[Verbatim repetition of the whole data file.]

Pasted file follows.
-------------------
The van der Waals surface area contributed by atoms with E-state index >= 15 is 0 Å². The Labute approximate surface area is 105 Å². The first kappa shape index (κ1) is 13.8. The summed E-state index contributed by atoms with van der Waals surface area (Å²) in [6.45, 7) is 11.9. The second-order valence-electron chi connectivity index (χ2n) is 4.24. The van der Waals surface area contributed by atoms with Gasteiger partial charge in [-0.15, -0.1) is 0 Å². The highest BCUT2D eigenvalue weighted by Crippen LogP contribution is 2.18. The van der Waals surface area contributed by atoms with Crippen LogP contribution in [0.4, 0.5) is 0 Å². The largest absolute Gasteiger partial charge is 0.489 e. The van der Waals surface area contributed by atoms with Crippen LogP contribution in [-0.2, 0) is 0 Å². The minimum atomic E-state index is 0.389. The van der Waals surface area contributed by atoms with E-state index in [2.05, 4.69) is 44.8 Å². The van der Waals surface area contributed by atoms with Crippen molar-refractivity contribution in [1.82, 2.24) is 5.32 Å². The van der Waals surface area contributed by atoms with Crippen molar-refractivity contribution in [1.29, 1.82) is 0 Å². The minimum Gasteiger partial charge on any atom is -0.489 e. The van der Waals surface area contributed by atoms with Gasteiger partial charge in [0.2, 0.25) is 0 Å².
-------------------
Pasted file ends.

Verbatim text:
The van der Waals surface area contributed by atoms with E-state index >= 15 is 0 Å². The Labute approximate surface area is 105 Å². The first kappa shape index (κ1) is 13.8. The summed E-state index contributed by atoms with van der Waals surface area (Å²) in [6.45, 7) is 11.9. The second-order valence-electron chi connectivity index (χ2n) is 4.24. The van der Waals surface area contributed by atoms with Gasteiger partial charge in [-0.15, -0.1) is 0 Å². The highest BCUT2D eigenvalue weighted by Crippen LogP contribution is 2.18. The van der Waals surface area contributed by atoms with Crippen LogP contribution in [0.4, 0.5) is 0 Å². The largest absolute Gasteiger partial charge is 0.489 e. The van der Waals surface area contributed by atoms with Crippen LogP contribution in [-0.2, 0) is 0 Å². The minimum atomic E-state index is 0.389. The van der Waals surface area contributed by atoms with E-state index in [2.05, 4.69) is 44.8 Å². The van der Waals surface area contributed by atoms with Crippen molar-refractivity contribution in [1.82, 2.24) is 5.32 Å². The van der Waals surface area contributed by atoms with Crippen molar-refractivity contribution in [1.29, 1.82) is 0 Å². The minimum Gasteiger partial charge on any atom is -0.489 e. The van der Waals surface area contributed by atoms with Gasteiger partial charge in [0.2, 0.25) is 0 Å².